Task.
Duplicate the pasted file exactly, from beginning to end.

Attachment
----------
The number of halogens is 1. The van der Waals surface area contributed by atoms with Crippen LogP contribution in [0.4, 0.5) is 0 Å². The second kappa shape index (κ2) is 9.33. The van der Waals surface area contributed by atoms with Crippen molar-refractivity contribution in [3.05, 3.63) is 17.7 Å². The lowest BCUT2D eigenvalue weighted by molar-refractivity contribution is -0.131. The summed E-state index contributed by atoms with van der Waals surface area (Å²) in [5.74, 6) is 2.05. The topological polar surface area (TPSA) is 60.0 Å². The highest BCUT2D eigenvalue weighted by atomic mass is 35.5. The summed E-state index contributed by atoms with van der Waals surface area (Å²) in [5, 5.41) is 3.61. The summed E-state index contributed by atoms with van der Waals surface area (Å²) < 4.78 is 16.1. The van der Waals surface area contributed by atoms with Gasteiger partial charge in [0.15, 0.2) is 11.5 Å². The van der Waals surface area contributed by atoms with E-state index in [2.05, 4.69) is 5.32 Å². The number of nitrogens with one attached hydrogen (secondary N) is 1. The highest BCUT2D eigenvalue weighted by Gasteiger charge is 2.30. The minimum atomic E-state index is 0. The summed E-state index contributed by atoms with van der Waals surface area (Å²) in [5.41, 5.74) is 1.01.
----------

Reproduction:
The number of halogens is 1. The van der Waals surface area contributed by atoms with Crippen LogP contribution in [0.4, 0.5) is 0 Å². The second kappa shape index (κ2) is 9.33. The van der Waals surface area contributed by atoms with Crippen molar-refractivity contribution in [3.05, 3.63) is 17.7 Å². The lowest BCUT2D eigenvalue weighted by molar-refractivity contribution is -0.131. The summed E-state index contributed by atoms with van der Waals surface area (Å²) in [5.74, 6) is 2.05. The topological polar surface area (TPSA) is 60.0 Å². The highest BCUT2D eigenvalue weighted by atomic mass is 35.5. The summed E-state index contributed by atoms with van der Waals surface area (Å²) in [5, 5.41) is 3.61. The summed E-state index contributed by atoms with van der Waals surface area (Å²) < 4.78 is 16.1. The van der Waals surface area contributed by atoms with Gasteiger partial charge in [0.15, 0.2) is 11.5 Å². The van der Waals surface area contributed by atoms with E-state index in [2.05, 4.69) is 5.32 Å². The number of nitrogens with one attached hydrogen (secondary N) is 1. The highest BCUT2D eigenvalue weighted by Gasteiger charge is 2.30. The minimum atomic E-state index is 0. The summed E-state index contributed by atoms with van der Waals surface area (Å²) in [5.41, 5.74) is 1.01.